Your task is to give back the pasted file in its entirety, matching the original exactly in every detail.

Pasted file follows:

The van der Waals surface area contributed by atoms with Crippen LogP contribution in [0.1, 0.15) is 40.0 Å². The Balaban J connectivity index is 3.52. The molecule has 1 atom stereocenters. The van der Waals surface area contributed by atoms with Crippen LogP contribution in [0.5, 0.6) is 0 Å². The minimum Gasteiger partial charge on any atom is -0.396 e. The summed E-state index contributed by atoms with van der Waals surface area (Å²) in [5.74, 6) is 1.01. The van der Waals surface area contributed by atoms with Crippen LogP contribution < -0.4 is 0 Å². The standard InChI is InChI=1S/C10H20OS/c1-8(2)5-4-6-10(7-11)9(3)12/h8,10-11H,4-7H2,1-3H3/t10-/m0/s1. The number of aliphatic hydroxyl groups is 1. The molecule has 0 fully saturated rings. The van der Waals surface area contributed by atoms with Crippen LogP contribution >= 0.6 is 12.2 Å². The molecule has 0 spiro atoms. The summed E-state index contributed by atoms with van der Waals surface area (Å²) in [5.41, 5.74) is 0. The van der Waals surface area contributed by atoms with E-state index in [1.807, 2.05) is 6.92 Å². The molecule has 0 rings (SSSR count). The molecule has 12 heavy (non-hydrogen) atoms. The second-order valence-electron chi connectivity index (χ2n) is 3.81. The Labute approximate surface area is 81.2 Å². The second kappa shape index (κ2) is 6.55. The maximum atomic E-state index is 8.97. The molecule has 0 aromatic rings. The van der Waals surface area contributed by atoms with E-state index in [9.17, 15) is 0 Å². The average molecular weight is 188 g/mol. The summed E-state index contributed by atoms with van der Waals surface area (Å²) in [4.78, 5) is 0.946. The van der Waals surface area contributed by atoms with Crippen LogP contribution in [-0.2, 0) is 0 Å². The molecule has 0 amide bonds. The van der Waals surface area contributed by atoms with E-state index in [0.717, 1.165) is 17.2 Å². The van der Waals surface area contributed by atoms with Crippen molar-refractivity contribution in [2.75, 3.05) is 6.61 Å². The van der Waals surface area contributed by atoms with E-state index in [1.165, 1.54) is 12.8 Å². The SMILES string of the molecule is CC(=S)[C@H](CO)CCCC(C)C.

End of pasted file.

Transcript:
The van der Waals surface area contributed by atoms with Crippen LogP contribution in [0.1, 0.15) is 40.0 Å². The Balaban J connectivity index is 3.52. The molecule has 1 atom stereocenters. The van der Waals surface area contributed by atoms with Crippen LogP contribution in [0.5, 0.6) is 0 Å². The minimum Gasteiger partial charge on any atom is -0.396 e. The summed E-state index contributed by atoms with van der Waals surface area (Å²) in [5.74, 6) is 1.01. The van der Waals surface area contributed by atoms with Crippen LogP contribution < -0.4 is 0 Å². The standard InChI is InChI=1S/C10H20OS/c1-8(2)5-4-6-10(7-11)9(3)12/h8,10-11H,4-7H2,1-3H3/t10-/m0/s1. The number of aliphatic hydroxyl groups is 1. The molecule has 0 fully saturated rings. The van der Waals surface area contributed by atoms with Crippen LogP contribution >= 0.6 is 12.2 Å². The molecule has 0 spiro atoms. The summed E-state index contributed by atoms with van der Waals surface area (Å²) in [5.41, 5.74) is 0. The van der Waals surface area contributed by atoms with E-state index in [1.807, 2.05) is 6.92 Å². The molecule has 0 rings (SSSR count). The molecule has 12 heavy (non-hydrogen) atoms. The second-order valence-electron chi connectivity index (χ2n) is 3.81. The Labute approximate surface area is 81.2 Å². The second kappa shape index (κ2) is 6.55. The maximum atomic E-state index is 8.97. The molecule has 0 aromatic rings. The van der Waals surface area contributed by atoms with E-state index in [9.17, 15) is 0 Å². The average molecular weight is 188 g/mol. The summed E-state index contributed by atoms with van der Waals surface area (Å²) in [4.78, 5) is 0.946. The van der Waals surface area contributed by atoms with Crippen LogP contribution in [-0.2, 0) is 0 Å². The molecule has 0 amide bonds. The van der Waals surface area contributed by atoms with E-state index in [0.717, 1.165) is 17.2 Å². The van der Waals surface area contributed by atoms with Crippen molar-refractivity contribution in [2.75, 3.05) is 6.61 Å². The van der Waals surface area contributed by atoms with E-state index in [1.165, 1.54) is 12.8 Å². The SMILES string of the molecule is CC(=S)[C@H](CO)CCCC(C)C.